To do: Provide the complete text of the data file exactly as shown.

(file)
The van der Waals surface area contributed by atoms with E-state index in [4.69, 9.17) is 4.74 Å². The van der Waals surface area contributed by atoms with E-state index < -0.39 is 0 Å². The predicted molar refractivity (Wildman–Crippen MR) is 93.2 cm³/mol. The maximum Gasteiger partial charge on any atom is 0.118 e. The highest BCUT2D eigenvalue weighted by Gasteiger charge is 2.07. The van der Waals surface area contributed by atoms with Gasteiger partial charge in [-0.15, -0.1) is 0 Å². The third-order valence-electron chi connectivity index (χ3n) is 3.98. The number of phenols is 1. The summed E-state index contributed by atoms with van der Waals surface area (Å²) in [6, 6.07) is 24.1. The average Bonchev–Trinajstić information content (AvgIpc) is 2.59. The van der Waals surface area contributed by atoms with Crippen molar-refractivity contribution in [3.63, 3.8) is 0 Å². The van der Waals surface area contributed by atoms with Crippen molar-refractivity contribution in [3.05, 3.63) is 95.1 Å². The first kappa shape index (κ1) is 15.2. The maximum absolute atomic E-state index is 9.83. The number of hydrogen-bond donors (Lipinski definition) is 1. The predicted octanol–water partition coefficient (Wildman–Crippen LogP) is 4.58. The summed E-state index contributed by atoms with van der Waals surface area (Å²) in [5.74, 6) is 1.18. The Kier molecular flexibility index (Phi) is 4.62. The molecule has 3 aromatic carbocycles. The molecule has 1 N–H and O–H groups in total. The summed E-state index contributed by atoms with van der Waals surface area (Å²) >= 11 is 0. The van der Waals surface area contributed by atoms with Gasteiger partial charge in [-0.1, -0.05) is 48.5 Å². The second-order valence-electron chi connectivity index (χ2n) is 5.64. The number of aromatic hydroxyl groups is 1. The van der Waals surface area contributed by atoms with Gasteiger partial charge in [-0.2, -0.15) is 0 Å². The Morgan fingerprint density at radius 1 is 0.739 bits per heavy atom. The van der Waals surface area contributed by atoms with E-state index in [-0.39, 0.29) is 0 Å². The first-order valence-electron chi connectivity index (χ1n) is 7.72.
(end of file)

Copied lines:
The van der Waals surface area contributed by atoms with E-state index in [4.69, 9.17) is 4.74 Å². The van der Waals surface area contributed by atoms with E-state index < -0.39 is 0 Å². The predicted molar refractivity (Wildman–Crippen MR) is 93.2 cm³/mol. The maximum Gasteiger partial charge on any atom is 0.118 e. The highest BCUT2D eigenvalue weighted by Gasteiger charge is 2.07. The van der Waals surface area contributed by atoms with Gasteiger partial charge in [-0.15, -0.1) is 0 Å². The third-order valence-electron chi connectivity index (χ3n) is 3.98. The number of phenols is 1. The summed E-state index contributed by atoms with van der Waals surface area (Å²) in [6, 6.07) is 24.1. The average Bonchev–Trinajstić information content (AvgIpc) is 2.59. The van der Waals surface area contributed by atoms with Crippen molar-refractivity contribution in [3.63, 3.8) is 0 Å². The van der Waals surface area contributed by atoms with Crippen molar-refractivity contribution in [3.05, 3.63) is 95.1 Å². The first kappa shape index (κ1) is 15.2. The maximum absolute atomic E-state index is 9.83. The number of hydrogen-bond donors (Lipinski definition) is 1. The predicted octanol–water partition coefficient (Wildman–Crippen LogP) is 4.58. The summed E-state index contributed by atoms with van der Waals surface area (Å²) in [5.74, 6) is 1.18. The Kier molecular flexibility index (Phi) is 4.62. The molecule has 3 aromatic carbocycles. The molecule has 1 N–H and O–H groups in total. The summed E-state index contributed by atoms with van der Waals surface area (Å²) >= 11 is 0. The van der Waals surface area contributed by atoms with Gasteiger partial charge in [-0.1, -0.05) is 48.5 Å². The second-order valence-electron chi connectivity index (χ2n) is 5.64. The number of aromatic hydroxyl groups is 1. The van der Waals surface area contributed by atoms with Gasteiger partial charge in [-0.2, -0.15) is 0 Å². The Morgan fingerprint density at radius 1 is 0.739 bits per heavy atom. The van der Waals surface area contributed by atoms with E-state index in [-0.39, 0.29) is 0 Å². The first-order valence-electron chi connectivity index (χ1n) is 7.72.